Me, me, me (and the others?)


Written By Damien Brohon

Damien Brohon is an artist, a teacher and an author. He has been studying and practicing Buddhism and Dzogchen for 30 years.

Blog | Reflections on life | What about me?

In “Me, me, me (and the others?)” Damien talks about meeting an “I” beyond the ego and an “other” free of any idea of the other, Dzogchen way.

Me, me, me (and the others?)

Tell me about myself, that’s the only thing that interests me.  [1]

He is the object of our worried attention: he should not, in fact, catch a cold or be too caught up in these dark thoughts which often come back lately… His tastes (perhaps for real local strawberries) and dislikes (for the chemical version of this fruit, let’s assume) have no secrets for us and we always take great care to attract to him what he likes like to push away the ugly, the irritating and the really too weird towards the outer darkness. We take his little quirks with all due seriousness – as if we were the butler of a royal highness. We continue to provide medical, physical, psychological and spiritual care, all of which can be synthesized in a holistic approach. All of this is done not without anxiety – because since his birth (where he was expelled from the relative amniotic tranquility in which he found himself), he has continued to be threatened by illness (from a bad cold to fatal cancer, from toothache to mental disorders), to old age (from the decline specific to everything that is born one day to the numerous losses, hindrances, reductions etc. which dot our lives) and, of course, to the final prospect of one’s death.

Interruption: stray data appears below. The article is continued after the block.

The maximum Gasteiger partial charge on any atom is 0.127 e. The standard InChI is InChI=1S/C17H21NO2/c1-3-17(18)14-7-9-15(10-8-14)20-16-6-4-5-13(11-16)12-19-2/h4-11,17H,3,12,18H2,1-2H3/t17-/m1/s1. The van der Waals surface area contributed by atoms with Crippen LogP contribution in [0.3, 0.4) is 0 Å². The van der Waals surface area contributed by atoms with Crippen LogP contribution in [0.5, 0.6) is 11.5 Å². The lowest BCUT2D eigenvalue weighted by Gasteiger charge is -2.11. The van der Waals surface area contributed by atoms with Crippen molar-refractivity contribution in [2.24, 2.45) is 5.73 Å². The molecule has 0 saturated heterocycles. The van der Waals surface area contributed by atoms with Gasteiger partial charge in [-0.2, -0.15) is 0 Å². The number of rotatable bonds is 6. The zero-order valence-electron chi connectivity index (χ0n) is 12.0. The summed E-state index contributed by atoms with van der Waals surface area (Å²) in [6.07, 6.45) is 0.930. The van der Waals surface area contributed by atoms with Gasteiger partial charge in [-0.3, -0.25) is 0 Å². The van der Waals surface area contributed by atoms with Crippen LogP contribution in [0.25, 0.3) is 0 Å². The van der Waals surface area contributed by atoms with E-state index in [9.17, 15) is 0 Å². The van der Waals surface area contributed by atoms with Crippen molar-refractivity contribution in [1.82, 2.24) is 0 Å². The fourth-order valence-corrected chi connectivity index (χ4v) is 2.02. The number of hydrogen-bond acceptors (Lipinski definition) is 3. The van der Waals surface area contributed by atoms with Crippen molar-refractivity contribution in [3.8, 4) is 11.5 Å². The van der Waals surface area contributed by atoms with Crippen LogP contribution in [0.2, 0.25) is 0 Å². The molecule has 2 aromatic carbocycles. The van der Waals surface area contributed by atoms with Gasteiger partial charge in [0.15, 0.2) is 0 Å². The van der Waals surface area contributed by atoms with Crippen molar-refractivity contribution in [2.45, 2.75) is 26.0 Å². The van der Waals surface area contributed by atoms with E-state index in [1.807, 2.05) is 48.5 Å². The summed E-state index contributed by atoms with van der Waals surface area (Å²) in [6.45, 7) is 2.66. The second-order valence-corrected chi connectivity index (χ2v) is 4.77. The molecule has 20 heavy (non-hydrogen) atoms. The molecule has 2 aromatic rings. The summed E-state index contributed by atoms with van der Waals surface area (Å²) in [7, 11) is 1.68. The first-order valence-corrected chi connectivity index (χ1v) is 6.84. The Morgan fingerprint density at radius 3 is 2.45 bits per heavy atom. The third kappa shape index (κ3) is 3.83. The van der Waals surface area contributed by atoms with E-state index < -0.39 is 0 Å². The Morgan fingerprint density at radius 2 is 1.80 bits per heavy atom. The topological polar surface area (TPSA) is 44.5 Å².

“In fact, as long as our point of reference is the self, the whole world is judged, measured and organized by its yardstick. Which can give a feeling of claustrophobia”

Who are we talking about like this? From our darling child, our lover or our pet? It’s possible. But these few lines perhaps also remind you of a very eminent character in everyone’s life: Me. Our beloved darling, our darling “roudoudou”. What is the Self? Why does it occupy such a central place in our mind and in our existence? What is its origin ?

At every moment, day or night, we have the feeling of existing. We are not packets of noodles, chrome staplers, or bags of plaster. We feel, think and dream. We have the natural, innate, constant sense of being there. This sense of presence comes from having a mind. In Tibetan, beings are called sems can (pronounced: semchen) – “possessors of spirit” – and are defined by this very possession. Mind is described by the Dzogchen tradition as that which is “clear and knowing.” It is this ability to know that gives us this sense of presence, this clarity. But how do we know? I know that I am here and I know that I am not nothing: we see this pure and open presence as a Self. An identity that would be endowed with permanence (I am always myself), autonomy (I exist by myself) and singularity (I am an uncomposed whole). Each experience is then perceived by this filter. Do I like this music I’m hearing? Do I find this text interesting? Is this spicy tofu dish good for me? Once we have assimilated the sense of presence discussed above with an ego, we are attracted by anything that can confirm its existence and anxious by anything that would call it into question.

dzogchentoday-Me, me, me (and the others?) @marevabernard